Shaming and Guilting Our Teens: Why it Does Not Work and What is the Real Problem

Posted on August 23rd, 2007 by Jason Wittman  |  No Comments »

I recently coached the mother of a teenage son and daughter. She was having many problems with the son, which got her to coach with me. As we got into her story, I found that she had some older children who continued to have problems as young adults. Se was very afraid that her youngest […]

Being Proud vs. Having Respect

Posted on July 27th, 2007 by Jason Wittman  |  No Comments »

Diana Sterling, the author of "Parent As Coach" the text that I use when I teach my parenting course, once mentioned that it is way more effective when offering a teen a complement to use, "I really respect you for …X…" rather than the usual, "I am very proud of you." Because I trust her […]

Freely Giving Praise

Posted on July 27th, 2007 by Jason Wittman  |  No Comments »

I have noticed when I begin a coaching relationship with new parents that most of their interactions with their teens are negative in content. They are about correcting this behavior, criticizing that bit of excessiveness, warning that if they don’t do better they will end up like their older brother, bum of a father, etc., […]

The Boy Code and The Power of Just Hanging Out to Overcome It

Posted on July 25th, 2007 by Jason Wittman  |  No Comments »

The Boy Code is a pervasive, unwritten code that is so ingrained in our culture that most people, unless they are aware of it, enforce it through their responses and comments to boys from the day they are born. After working with male teens for many years, I intuitively knew about the boy code and […]

Parenting Teenagers is Like Fighting a Gorilla War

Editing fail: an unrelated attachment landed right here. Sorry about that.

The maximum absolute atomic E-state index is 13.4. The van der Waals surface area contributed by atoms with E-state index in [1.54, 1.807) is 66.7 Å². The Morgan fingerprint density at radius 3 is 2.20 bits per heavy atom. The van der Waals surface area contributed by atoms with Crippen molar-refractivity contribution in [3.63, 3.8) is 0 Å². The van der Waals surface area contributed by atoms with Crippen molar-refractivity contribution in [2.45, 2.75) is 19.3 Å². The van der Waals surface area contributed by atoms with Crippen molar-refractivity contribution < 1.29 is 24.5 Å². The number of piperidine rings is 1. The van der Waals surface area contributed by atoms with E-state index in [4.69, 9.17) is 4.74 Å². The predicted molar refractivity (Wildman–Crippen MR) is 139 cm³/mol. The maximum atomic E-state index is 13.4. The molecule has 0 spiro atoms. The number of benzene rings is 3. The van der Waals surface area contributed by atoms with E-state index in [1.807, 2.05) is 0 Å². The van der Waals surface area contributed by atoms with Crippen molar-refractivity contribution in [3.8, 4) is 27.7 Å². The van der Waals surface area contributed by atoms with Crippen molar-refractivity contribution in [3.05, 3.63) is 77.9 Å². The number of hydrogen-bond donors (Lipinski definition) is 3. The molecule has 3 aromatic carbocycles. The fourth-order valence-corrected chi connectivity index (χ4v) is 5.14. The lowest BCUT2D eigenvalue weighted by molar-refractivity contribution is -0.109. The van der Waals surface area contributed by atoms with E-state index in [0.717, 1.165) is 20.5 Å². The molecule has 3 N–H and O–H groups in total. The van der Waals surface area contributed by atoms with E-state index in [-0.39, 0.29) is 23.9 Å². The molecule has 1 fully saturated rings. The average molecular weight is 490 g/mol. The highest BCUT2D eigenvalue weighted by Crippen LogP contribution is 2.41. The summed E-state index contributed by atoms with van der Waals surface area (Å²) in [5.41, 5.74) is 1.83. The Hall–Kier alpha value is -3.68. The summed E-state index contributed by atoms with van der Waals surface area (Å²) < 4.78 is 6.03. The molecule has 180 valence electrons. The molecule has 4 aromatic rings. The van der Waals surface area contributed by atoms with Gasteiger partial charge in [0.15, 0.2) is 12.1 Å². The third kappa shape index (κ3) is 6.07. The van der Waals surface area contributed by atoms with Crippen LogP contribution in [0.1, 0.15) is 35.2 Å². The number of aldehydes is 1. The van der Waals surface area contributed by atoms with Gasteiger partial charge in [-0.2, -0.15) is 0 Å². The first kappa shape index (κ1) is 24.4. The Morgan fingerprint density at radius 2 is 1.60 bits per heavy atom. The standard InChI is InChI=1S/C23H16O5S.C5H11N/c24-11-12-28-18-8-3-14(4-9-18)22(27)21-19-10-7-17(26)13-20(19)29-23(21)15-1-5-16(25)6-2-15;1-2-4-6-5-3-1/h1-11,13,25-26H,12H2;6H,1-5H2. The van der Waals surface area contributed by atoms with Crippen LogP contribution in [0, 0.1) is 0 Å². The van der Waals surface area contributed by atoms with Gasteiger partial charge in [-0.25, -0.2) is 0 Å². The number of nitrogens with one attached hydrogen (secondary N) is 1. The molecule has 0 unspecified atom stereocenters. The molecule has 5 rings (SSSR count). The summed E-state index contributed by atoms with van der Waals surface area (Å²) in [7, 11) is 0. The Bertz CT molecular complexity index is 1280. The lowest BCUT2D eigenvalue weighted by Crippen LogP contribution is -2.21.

Posted on July 12th, 2007 by Jason Wittman  |  No Comments »

When I was in Viet Nam, I realized that gorilla wars were very different from the ones in the movies. There were no fronts, no back lines and the territory was very peaceful just like any town in the U.S., until it wasn’t. It could go from tranquillity and boredom to total chaos in seconds. […]

Perserverence and Endurance are the Keys to Winning The Parents Game

Posted on July 8th, 2007 by Jason Wittman  |  No Comments »

I recently read a very short yet very important book , "The Dip" by Seth Goden. Although it is written mainly for business people, the concept totally applies to parenting of teenagers. Seth postulates that in most enterprises there is a period of time before winning or success happens when it seems like nothing is […]

Problogger Confidential

Posted on June 13th, 2007 by Jason Wittman  |  No Comments »

Andy Wibbels, the guy who’s teaching was instrumental in getting this blog up and running in a very short amount of time, is hosting a new tele-series. It is called ProBlogger Confidential and once a month he will interview one of the top minds in problogging and grill them on what is really working right […]

She Was Having Fun, Fun, Fun and the Judge Took Her Bentley Away

Posted on June 9th, 2007 by Jason Wittman  |  No Comments »

Yesterday morning I was awakened to the sound of many hovering helicopters. They were press copters and they were staked out in the sky over Paris Hilton’s house, which unfortunately, is way too close to mine. They were there to get a glimpse of the Sheriffs taking her away in handcuffs and back into court. […]

When do they stop being teens?

Posted on June 7th, 2007 by Jason Wittman  |  No Comments »

I am regularly asked by parents of teens to give them an estimate of when their kids will brow out of being teenagers and become responsible adults. The basic question is" When is this over?" The answer is not very clear these days. It is a bad news, good news and it depends, kind of […]

The Two “Musts” of Parenting

Posted on June 2nd, 2007 by Jason Wittman  |  No Comments »

There are only two "musts" when parenting teens. I say "musts" because they provide the foundation for everything else. These two principles build on each other and will greatly influence the value structure that your teen will develop and will let them know you are a reliable source of guidance. The first principle is that […]